(2)   System Integration – While traditional batch-based HPC is a critical component in a data-centric architecture, there are many other equally critical components such as data analysis and interpretation. To ensure researcher productivity, it is essential to provide services with a tightly integrated system. It is quite obvious that a fragmented component service will not support the demand from research collaboration in this architecture. 

Big Data Influence in HPC Support Services – changing focus on skills

These two unique features lead to a perspective on a potential evolution in HPC services. Today, there are two types of HPC support professional: System Analyst and Application Analyst. With the new dimensions of big data, there will be more interesting and challenging system technologies to deploy and integrate to the HPC environment.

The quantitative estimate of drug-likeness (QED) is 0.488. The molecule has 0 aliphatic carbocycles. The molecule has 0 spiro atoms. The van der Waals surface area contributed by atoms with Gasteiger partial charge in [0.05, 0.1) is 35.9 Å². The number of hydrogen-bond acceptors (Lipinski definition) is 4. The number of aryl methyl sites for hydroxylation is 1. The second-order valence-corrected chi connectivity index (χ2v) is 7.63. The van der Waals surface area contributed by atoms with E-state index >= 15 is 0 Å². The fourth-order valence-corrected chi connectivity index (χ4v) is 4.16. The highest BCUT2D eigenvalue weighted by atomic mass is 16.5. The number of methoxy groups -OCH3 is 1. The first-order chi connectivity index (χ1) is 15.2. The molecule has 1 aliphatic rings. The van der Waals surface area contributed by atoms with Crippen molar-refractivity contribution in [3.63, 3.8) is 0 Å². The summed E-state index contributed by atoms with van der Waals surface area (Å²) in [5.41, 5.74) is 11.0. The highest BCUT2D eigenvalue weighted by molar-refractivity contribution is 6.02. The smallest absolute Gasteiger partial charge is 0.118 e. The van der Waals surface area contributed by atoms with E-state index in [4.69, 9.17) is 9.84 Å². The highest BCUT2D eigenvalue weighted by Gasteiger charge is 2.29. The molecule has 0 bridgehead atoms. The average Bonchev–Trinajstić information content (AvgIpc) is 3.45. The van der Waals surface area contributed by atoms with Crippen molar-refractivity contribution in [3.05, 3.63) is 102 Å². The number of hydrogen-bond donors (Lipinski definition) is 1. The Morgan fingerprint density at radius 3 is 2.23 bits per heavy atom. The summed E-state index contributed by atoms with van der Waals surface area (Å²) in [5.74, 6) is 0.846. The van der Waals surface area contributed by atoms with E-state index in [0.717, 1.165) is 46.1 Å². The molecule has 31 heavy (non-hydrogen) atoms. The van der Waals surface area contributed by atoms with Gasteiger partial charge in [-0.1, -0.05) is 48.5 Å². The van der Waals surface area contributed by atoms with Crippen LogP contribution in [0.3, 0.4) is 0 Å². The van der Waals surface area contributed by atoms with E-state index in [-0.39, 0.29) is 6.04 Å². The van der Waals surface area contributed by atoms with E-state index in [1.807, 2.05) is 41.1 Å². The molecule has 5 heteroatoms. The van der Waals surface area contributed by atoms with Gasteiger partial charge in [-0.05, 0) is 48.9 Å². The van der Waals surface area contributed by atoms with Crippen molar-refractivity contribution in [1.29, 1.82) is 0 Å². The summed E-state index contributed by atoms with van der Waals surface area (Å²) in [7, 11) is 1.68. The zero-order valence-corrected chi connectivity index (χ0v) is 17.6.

Also, due to economic consideration, funding agencies are demanding a single computing support organization for all funded research projects. So, it is not only an interesting new workload for System Analysts. It is also a new mandate. On the negative side, over the next few years, consolidation demand will likely close a large number of smaller HPC computing centers and hence, the demand for the HPC System Analyst will shrink. Those who are not die hard System Analysts might have to consider alternative career paths.